THE ADMINISTRATION did not invent the idea of promoting or rewarding certain kinds of behavior through the tax system. It has simply pushed the concept to its natural limit--the point at which many individuals or coporate entities become indifferent to the enticement of new tax avoidance schemes by virtue of the fact that they already pay little or no tax at all.

Congress has long understood the advantages of subsidizing activities through tax breaks rather than direct federal programs. It is relatively easy to slip a new loophole into the law simply because the tax code is already so complex that few people follow, let alone understand, the arcane debate surrounding its periodic amendment. Tax breaks also have a built-in tendency to multiply. Because they always favor one group of taxpayers over others, you can expect that less-favored groups will come to Congress the next year demanding offsetting compensation in the form of a tax break tailored for them.

From this process of accretion an elaborate system of tax incentives has been developed. No area of contemporary American life is immune from the influence of the tax code as it forgoes over $250 billion annually to encourage everything from home ownership and child care to corporate mergers and investment. The philosophical guardians of this system are the IRS officials who must ponder such essentially metaphysical matters as whether a particular divorce is for real or just for taxes, or whether a trip around the world is strictly for medicinal purposes. >

>Now it is beginning to look as if the game may be up. Consider for example, the plight of overseas bank branches that are trying to cash in on the new tax break for people who set up IRA accounts. They can't find any customers because, thanks to a new tax break added last summer, hardly any American living abroad now pays U.S. taxes at all.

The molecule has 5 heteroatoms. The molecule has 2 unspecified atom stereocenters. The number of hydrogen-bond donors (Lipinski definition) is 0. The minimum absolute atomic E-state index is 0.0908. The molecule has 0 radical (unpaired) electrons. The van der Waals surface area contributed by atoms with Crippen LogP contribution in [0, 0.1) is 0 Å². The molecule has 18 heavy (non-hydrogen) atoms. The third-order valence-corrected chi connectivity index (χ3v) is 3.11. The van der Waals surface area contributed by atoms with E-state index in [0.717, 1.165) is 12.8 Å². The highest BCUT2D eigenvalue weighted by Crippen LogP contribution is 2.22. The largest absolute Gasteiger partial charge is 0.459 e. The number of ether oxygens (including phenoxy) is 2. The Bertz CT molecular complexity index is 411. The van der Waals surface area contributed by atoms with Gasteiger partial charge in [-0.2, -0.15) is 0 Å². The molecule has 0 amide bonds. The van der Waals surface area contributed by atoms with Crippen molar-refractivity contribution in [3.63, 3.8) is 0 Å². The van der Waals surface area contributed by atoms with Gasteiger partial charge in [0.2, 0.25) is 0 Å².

>The administration faces a similar dilemma in its plans to offer tax incentives to firms that locate in depressed "enterprise zones" or hire the hard-core unemployed. Thanks to a combination of investment credits and generous depreciation allowances, many firms already have more deductions than they will have income to shelter. Further tax breaks are of no interest to them.

There are, of course, ways out of this dilemma. One would be to step up the "minimum tax" that must be paid by certain individuals and corporations whose tax preferences would otherwise wipe out their tax liability. A new set of tax incentives could then be created that would apply only against that minimum tax. When that played out, a further minimum could be imposed, more tax breaks applied and so on.

If you don't like the idea of a 200-page tax form, you might want to consider another alternative. Why not begin dismantling the whole system, use the savings to cut tax rates across the board and let people and businesses decide for themselves what is the best use of their income?